The Chemical Weapons Convention and the Biological Weapons Convention are essential instruments in seeking the goal of a world free of weapons of mass destruction. They significantly contribute to our common security and have established fundamental norms on disarmament and non-proliferation.
An integral part of the two conventions is economic and technological development through cooperation in the field of peaceful chemical and biological activities, as set out in Article XI of the CWC and Article X in the BWC. There have been different views on these articles in the past, as there have been perceptions that the non-proliferation regime, in particular the UN Security Council resolution no. 1540, has the effect of limiting the developing countries’ access to the benefits stemming from cooperation in chemical and biological sciences.
These perceptions should be recognised, but from a Norwegian perspective, we truly believe that all nations will gain from improved non-proliferation efforts at national level. Rather than being constrained by the non-proliferation regime, we think that improved national non-proliferation measures can help facilitate the implementation of the articles X of the BWC and XI of the CWC.
However, we have seen that many countries find it useful to seek assistance on how to meet the obligations of the Conventions concerning national implementation measures. Against this background, Norway has contributed to a number of projects and programmes.
Under the CWC, Norway supports OPCW efforts under the Africa Programme to strengthen cooperation with Africa, through assistance in the implementation of the Chemical Weapons Convention and enhancement of national capabilities in relation to articles VII, X, and XI of the Convention.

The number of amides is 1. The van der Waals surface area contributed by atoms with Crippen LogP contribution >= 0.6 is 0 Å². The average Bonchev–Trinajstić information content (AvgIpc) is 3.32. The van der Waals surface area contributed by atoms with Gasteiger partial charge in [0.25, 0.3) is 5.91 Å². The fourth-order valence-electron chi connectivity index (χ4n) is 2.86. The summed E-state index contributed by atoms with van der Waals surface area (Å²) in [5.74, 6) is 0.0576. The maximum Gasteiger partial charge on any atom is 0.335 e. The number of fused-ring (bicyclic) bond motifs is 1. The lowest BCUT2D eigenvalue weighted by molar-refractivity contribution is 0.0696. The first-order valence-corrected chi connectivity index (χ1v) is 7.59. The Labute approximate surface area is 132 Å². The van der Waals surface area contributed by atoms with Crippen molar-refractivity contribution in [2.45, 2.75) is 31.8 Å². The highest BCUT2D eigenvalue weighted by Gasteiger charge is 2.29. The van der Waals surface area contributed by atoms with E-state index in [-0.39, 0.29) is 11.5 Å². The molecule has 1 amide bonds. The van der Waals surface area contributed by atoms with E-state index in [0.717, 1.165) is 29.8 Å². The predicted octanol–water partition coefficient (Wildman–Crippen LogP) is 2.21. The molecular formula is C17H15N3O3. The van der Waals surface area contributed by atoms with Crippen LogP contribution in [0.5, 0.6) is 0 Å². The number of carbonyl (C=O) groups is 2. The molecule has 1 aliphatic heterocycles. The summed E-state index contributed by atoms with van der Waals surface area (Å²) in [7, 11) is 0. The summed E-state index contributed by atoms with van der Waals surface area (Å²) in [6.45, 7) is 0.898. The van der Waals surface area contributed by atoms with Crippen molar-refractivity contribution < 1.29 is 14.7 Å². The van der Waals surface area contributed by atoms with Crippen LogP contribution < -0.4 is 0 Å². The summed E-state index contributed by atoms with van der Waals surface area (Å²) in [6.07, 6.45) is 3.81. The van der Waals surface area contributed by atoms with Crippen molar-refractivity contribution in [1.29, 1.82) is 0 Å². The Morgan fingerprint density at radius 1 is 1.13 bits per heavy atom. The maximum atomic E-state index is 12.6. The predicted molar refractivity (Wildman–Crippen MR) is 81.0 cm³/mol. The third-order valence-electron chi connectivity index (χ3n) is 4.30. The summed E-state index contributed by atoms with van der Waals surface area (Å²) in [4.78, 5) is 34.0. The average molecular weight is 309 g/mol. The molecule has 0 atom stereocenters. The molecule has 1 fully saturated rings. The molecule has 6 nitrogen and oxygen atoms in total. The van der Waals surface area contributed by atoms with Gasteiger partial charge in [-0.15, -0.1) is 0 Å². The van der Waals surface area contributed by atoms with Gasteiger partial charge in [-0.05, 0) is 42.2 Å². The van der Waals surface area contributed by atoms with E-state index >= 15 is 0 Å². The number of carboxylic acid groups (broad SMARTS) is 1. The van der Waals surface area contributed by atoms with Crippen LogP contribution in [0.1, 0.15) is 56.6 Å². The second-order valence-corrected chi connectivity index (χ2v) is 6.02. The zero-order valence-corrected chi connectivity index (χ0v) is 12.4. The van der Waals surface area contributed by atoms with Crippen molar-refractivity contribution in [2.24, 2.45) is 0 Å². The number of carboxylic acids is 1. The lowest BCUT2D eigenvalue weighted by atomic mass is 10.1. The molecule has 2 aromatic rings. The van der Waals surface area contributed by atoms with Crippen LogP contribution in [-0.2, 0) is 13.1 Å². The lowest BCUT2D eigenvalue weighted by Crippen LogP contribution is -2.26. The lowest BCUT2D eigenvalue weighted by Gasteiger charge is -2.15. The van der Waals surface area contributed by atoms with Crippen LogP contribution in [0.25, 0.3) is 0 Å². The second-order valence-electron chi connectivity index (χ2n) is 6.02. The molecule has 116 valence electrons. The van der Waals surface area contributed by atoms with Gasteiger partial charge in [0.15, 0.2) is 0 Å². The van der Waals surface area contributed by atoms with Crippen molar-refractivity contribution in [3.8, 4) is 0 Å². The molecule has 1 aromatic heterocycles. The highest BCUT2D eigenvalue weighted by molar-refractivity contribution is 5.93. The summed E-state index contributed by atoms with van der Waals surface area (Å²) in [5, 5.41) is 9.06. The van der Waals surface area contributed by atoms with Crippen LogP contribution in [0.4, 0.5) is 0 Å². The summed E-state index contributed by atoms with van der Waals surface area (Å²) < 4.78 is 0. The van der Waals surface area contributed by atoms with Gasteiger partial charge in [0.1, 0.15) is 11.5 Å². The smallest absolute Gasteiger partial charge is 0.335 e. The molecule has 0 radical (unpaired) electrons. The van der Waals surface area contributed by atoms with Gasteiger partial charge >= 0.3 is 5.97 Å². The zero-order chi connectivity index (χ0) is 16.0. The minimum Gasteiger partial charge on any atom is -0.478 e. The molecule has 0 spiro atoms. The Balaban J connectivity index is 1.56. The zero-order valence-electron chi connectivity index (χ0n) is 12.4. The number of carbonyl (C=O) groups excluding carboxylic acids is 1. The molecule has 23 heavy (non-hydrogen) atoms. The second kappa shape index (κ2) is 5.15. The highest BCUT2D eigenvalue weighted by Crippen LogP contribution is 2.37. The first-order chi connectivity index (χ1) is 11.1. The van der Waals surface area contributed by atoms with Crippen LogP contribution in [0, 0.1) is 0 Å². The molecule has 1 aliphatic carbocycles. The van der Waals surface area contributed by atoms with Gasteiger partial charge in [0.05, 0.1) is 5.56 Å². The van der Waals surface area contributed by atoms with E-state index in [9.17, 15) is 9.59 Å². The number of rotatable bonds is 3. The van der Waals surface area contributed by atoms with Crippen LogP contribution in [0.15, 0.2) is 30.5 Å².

As to the BWC, we are very pleased with the implementation of the work programme that was successfully adopted at the BWC Review Conference in 2006. One of the main topics last year was biological safety and security. In promoting these issues, Norway has enjoyed excellent cooperation with Indonesia. In June 2008, Norway and Indonesia together with the Implementation Support Unit of the BWC organised a regional workshop on the topic in Jakarta.
This initiative was followed up with an international workshop with more than 40 countries participating in Oslo in June this year. Particular focus was placed on reducing biological risk by building capacity in health security. The intention was to contribute to BWCs intercessional programme of work. Another important purpose was to support the Foreign Policy and Global Health Initiative. This calls for greater awareness of the links between foreign policy and global health issues. Brazil, France, Indonesia, Norway, Senegal, South Africa and Thailand are part of this initiative.
The Oslo workshop proved to be a successful exercise in sharing experiences on practical steps to implement article X of the Convention. Further, it underlined the importance and relevance of deepening international cooperation to strengthen disease surveillance and promote health security.
Let me make a few comments on the two Conventions.